NASA and SpaceX managers met at the Kennedy Space Center Monday to review preparations for launch of athis weekend on its to ferry four astronauts to the International Space Station.
Keeping tabs on threatening weather from, the four “Crew-1” astronauts — commander Michael Hopkins, Victor Glover, Shannon Walker and Japanese astronaut Soichi Noguchi — flew to the Florida spaceport Sunday amid strict coronavirus quarantine protocols.
“As you can imagine, we’re very excited to be here,” Hopkins told reporters during a virtual news conference Monday. “We’ve been here less than 24 hours, and in that time we have seen our rocket, we’ve seen our space vehicle, ‘Resilience,’ and we’ve seen our spacesuits. And so for an astronaut, that’s considered a pretty good day.”
Asked about the weather, Hopkins said the crew was following developments “very closely. It has had some impacts on our preparations. … But right now, we’re still on a plan to be ready to.”
With high winds and rain buffeting Florida’s Space Coast, SpaceX delayed a planned first stage engine test firing of the crew’s Falcon 9 rocket from Monday to Tuesday, coinciding with the conclusion of NASA’s two-day flight readiness review.
Assuming the engine test goes well and the weather cooperates, Hopkins and his crewmates plan to blast off from historic pad 39A at 7:27 p.m. EST Saturday — one day later than initially planned — riding into orbit atop a SpaceX Falcon 9 rocket. With an on-time launch, the Crew Dragon capsule will dock at the station’s forward port the following day.
Standing by to welcome them aboard will be Expedition 64 commander Sergey Ryzhikov, Sergey Kud-Sverchkov and NASA astronaut Kate Rubins. They launched to the station October 14 aboard a Russian Soyuz spacecraft.
Rubins used NASA’s last currently contracted Soyuz seat. NASA is counting on SpaceX’s Crew Dragon spacecraft, and eventually Boeing’s CST-100 Starliner, to end the agency’s sole reliance on Russian for transportation to and from the station.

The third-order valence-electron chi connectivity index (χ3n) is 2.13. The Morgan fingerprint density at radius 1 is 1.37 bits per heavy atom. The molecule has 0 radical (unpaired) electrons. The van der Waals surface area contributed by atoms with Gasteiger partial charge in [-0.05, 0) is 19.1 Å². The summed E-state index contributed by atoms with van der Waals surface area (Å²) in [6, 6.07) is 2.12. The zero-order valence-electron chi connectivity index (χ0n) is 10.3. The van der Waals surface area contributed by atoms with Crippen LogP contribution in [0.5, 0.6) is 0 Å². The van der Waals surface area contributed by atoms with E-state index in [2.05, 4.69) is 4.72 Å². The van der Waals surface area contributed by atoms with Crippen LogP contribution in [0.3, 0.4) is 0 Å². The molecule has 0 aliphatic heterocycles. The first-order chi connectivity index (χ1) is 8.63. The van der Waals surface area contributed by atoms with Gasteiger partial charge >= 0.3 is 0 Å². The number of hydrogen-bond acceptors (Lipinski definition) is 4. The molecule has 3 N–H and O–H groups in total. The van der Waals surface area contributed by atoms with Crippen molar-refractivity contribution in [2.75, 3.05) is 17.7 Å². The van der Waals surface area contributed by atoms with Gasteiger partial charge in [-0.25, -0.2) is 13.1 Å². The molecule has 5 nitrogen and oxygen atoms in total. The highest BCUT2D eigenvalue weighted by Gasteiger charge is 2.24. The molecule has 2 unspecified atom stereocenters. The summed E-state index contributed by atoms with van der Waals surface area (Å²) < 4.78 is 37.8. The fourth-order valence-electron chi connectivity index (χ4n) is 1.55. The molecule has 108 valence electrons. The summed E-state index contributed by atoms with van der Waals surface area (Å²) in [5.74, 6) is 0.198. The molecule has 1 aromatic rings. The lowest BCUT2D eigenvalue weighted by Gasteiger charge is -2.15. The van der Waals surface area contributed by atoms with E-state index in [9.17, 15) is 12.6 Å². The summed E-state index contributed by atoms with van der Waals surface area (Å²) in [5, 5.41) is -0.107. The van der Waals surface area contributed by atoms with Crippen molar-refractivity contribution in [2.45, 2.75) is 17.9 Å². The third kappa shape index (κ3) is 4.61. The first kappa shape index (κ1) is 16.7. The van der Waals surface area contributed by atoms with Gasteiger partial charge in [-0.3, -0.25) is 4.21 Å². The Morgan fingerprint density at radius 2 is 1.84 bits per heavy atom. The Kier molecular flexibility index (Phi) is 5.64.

“Our relationship with our Russian partners and the ability to fly with them to the International Space Station on the Soyuz has been fantastic,” said Hopkins, who flew aboard a Soyuz for his first flight to the station in 2013. “But at the same time, it’s also good to have your own capabilities. And it’s great for our country, it’s great for the world to have options in terms of getting into space.”
Using the three-seat Soyuz, the station was limited to six crew members. The Crew Dragon will carry four astronauts at a time to the lab complex, boosting the station crew to seven and increasing the amount of research that can be carried out.
“It’s going to be exciting to see how much work we’re going be able to get done where we’re there,” Hopkins said. “I know they’ve got a plan, we actually yesterday had a chance to kind of see what that first week looks like. And already, there’s not a lot of gray space in there. So I think they’re going to keep us pretty busy.”
The Crew-1 launch follows twoto the lab complex, the first without a crew on board and the second carrying astronauts Douglas Hurley and Robert Behnken. Both missions went well, clearing the way for the first operational flight.